Food News

Choice, Aiming to Reinvent the Convenience Store, Will Open on Broadway This Summer

Choice brings fresh and sustainable food to the convenience-store concept.
Choice brings fresh and sustainable food to the convenience-store concept. Choice
WhiteWave Foods veteran Mike Fogarty has long canvassed the country for work and play, and about five years ago, over the course of those travels, he realized that the convenience store was long overdue for an update. “As you stop at various convenience stores, you get the sense that the products and food are subpar in terms of quality,” he explains. “They’re overly processed, and stores carry national brands; they’re not supporting local purveyors. This is a big category within the food-supply chain, and it hasn’t seen innovation in many years.”

A couple of years later, he put pen to paper to envision what that innovation would look like and came up with Choice, a market that will open at 1770 Broadway at the end of the summer.

Fogarty’s vision hinges on a prepared-food and grab-and-go program that offers consumers easy access to freshly made and responsibly sourced food. “We’re preparing as much as possible in-house, using fresh, local, sustainably raised food,” he says. “All of our proteins are antibiotic-free, nitrate-free and sourced locally from purveyors like Tender Belly and Redbird.” The founder tapped Kevin Ward, whose credentials include Chicago’s Purple Pig and Longmont’s Longs Peak Pub, to create the menu, and he pulled together a board of sandwiches, salads, flatbreads, bowls and smoothies, plus breakfast burritos, bowls and toasts for breakfast. Those items will be customizable and made to order, and they’ll be supplemented by hot and cold grab-and-go options — sandwiches and salads, carrots and hummus, Continental sausages, soups and oatmeal. “We have a significant vegetarian program, with five or six different vegan sandwiches, and options in bowls and flatbreads,” adds Fogarty.

Choice founder Mike Fogarty. - CHOICE
Choice founder Mike Fogarty.
In addition to prepared food, Choice will house a market section stocked with items necessary to cook at home; Fogarty says many of those items will be the same items the kitchen uses, like Tender Belly bacon. And the store will also sell packaged food and items typical of the convenience-store category: chips, candy, ice cream, beverages, toiletries and basic medicines. And while the founder says the shop will give preference to local craft purveyors, it will also stock big brands like Coca-Cola and Skittles, though they’ll be a smaller-than-normal part of the total mix.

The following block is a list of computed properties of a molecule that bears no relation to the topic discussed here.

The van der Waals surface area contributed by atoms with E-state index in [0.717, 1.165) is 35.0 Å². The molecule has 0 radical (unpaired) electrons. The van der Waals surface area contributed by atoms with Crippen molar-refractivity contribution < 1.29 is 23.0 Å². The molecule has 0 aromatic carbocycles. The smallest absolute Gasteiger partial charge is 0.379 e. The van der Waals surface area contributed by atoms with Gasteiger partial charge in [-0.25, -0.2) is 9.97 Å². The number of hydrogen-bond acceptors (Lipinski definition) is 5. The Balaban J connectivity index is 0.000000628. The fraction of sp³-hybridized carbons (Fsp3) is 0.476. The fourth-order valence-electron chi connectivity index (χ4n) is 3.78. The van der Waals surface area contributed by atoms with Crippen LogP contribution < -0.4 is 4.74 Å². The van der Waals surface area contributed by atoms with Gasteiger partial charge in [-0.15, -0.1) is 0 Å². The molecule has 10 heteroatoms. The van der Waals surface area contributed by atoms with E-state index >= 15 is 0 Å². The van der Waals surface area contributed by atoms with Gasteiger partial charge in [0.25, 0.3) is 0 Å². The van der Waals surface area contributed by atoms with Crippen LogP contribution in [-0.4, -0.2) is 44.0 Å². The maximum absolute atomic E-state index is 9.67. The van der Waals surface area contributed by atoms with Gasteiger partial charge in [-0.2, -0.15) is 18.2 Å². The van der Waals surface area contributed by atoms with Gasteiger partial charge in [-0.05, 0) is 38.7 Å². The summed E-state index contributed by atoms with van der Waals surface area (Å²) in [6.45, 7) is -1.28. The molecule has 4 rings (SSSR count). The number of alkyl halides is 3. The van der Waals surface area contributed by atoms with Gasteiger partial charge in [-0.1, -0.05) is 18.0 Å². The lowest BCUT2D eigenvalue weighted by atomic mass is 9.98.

Another hallmark of the convenience-store category: Choice will be open 24 hours a day, seven days a week — and it will deliver all night via UberEats. “Most convenience stores are open 24/7, so that’s an expectation of the customer,” Fogarty explains. “But for me, it’s also about reliability. We really want to create that level of trust. It doesn’t matter if it’s Christmas at 2 a.m.; if you need a gallon of milk and eggs, we’re open.”

This first location of Choice should come online by the end of the summer, and Fogarty says the company will work on ironing out the kinks of the concept once the doors are open. Then it plans to expand quickly across the west, looking at other neighborhoods like that of its flagship, which is “densely populated for businesses, with a significant nine-to-five lunch crowd Monday through Friday…and a lot of residential development under way in the immediate vicinity.” This first Choice will be on the ground floor of an apartment complex, and Fogarty is looking at similar setups for successive outlets. But he hasn’t ruled out standalone stores, either: “We’re working on how can we look at the fuel station differently, how can we meet needs there. That may very well be our next venture.”

Follow the market's progress on the Choice website.
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Laura Shunk was Westword's restaurant critic from 2010 to 2012; she's also been food editor at the Village Voice and a dining columnist in Beijing. Her toughest assignment had her drinking ten martinis and eating ten Caesar salads over the course of 48 hours. She still drinks martinis, but remains lukewarm on Caesar salads.
Contact: Laura Shunk